Should You Be Impressed By Autodesk, Inc.'s (NASDAQ:ADSK) ROE?

By
Simply Wall St
Published
March 22, 2022
NasdaqGS:ADSK
Source: Shutterstock

While some investors are already well versed in financial metrics (hat tip), this article is for those who would like to learn about Return On Equity (ROE) and why it is important. To keep the lesson grounded in practicality, we'll use ROE to better understand Autodesk, Inc. (NASDAQ:ADSK).

ROE or return on equity is a useful tool to assess how effectively a company can generate returns on the investment it received from its shareholders. In simpler terms, it measures the profitability of a company in relation to shareholder's equity.

Check out our latest analysis for Autodesk

How Do You Calculate Return On Equity?

The formula for return on equity is:

Return on Equity = Net Profit (from continuing operations) ÷ Shareholders' Equity

So, based on the above formula, the ROE for Autodesk is:

59% = US$497m ÷ US$849m (Based on the trailing twelve months to January 2022).

The 'return' refers to a company's earnings over the last year. Another way to think of that is that for every $1 worth of equity, the company was able to earn $0.59 in profit.

Does Autodesk Have A Good Return On Equity?

One simple way to determine if a company has a good return on equity is to compare it to the average for its industry. However, this method is only useful as a rough check, because companies do differ quite a bit within the same industry classification. As you can see in the graphic below, Autodesk has a higher ROE than the average (10%) in the Software industry.

roe
NasdaqGS:ADSK Return on Equity March 22nd 2022

That is a good sign. With that said, a high ROE doesn't always indicate high profitability. A higher proportion of debt in a company's capital structure may also result in a high ROE, where the high debt levels could be a huge risk . Our risks dashboardshould have the 3 risks we have identified for Autodesk.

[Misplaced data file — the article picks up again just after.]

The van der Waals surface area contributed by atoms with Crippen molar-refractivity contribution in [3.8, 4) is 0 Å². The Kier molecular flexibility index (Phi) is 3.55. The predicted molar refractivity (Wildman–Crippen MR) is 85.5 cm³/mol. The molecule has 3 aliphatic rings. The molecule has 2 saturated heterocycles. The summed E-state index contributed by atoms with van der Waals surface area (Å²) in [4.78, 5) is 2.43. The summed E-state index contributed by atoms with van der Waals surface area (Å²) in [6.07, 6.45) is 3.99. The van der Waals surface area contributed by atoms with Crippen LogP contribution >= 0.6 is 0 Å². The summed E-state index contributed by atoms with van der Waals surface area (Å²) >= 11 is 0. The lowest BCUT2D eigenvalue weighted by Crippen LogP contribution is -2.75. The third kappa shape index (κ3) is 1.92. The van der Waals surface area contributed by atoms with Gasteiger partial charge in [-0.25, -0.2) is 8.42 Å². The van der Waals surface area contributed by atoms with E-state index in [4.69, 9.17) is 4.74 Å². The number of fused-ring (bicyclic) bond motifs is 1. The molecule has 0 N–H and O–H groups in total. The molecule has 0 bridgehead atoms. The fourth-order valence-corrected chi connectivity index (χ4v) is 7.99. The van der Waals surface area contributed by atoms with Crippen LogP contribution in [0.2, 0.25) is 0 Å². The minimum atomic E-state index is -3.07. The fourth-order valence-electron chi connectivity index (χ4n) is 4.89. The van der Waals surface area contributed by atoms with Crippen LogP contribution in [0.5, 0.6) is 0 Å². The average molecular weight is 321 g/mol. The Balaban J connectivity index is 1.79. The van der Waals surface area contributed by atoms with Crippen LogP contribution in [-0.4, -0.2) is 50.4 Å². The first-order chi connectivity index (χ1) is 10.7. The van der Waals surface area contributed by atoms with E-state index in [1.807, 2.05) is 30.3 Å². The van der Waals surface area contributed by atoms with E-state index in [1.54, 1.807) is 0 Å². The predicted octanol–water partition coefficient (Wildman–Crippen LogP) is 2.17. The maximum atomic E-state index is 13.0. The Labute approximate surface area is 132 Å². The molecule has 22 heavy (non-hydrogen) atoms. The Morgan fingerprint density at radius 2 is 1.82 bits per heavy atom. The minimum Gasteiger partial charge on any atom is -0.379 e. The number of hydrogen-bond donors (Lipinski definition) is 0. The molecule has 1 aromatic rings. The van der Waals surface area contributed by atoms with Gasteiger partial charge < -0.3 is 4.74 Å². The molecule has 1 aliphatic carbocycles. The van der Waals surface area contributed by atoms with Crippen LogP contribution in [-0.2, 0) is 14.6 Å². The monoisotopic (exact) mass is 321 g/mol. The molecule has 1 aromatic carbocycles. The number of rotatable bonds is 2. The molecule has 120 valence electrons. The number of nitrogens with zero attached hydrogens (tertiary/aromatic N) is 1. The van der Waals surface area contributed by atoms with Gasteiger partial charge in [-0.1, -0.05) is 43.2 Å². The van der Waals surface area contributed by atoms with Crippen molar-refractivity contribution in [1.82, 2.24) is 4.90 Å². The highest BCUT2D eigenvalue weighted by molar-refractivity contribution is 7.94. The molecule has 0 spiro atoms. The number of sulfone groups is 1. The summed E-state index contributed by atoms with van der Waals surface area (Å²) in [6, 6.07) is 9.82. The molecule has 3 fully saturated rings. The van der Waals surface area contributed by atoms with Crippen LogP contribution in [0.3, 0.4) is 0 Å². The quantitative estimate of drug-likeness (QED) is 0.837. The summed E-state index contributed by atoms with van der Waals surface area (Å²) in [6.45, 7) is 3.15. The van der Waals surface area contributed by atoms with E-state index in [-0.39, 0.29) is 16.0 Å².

Why You Should Consider Debt When Looking At ROE

Companies usually need to invest money to grow their profits. That cash can come from retained earnings, issuing new shares (equity), or debt. In the first and second cases, the ROE will reflect this use of cash for investment in the business. In the latter case, the use of debt will improve the returns, but will not change the equity. Thus the use of debt can improve ROE, albeit along with extra risk in the case of stormy weather, metaphorically speaking.

Combining Autodesk's Debt And Its 59% Return On Equity

We think Autodesk uses a significant amount of debt to maximize its returns, as it has a significantly higher debt to equity ratio of 3.09. So although the company has an impressive ROE, the company might not have been able to achieve this without the significant use of debt.

Conclusion

Return on equity is a useful indicator of the ability of a business to generate profits and return them to shareholders. In our books, the highest quality companies have high return on equity, despite low debt. If two companies have around the same level of debt to equity, and one has a higher ROE, I'd generally prefer the one with higher ROE.

But when a business is high quality, the market often bids it up to a price that reflects this. Profit growth rates, versus the expectations reflected in the price of the stock, are a particularly important to consider. So you might want to take a peek at this data-rich interactive graph of forecasts for the company.

Of course Autodesk may not be the best stock to buy. So you may wish to see this free collection of other companies that have high ROE and low debt.

Discounted cash flow calculation for every stock

Simply Wall St does a detailed discounted cash flow calculation every 6 hours for every stock on the market, so if you want to find the intrinsic value of any company just search here. It’s FREE.

Make Confident Investment Decisions

Simply Wall St's Editorial Team provides unbiased, factual reporting on global stocks using in-depth fundamental analysis.
Find out more about our editorial guidelines and team.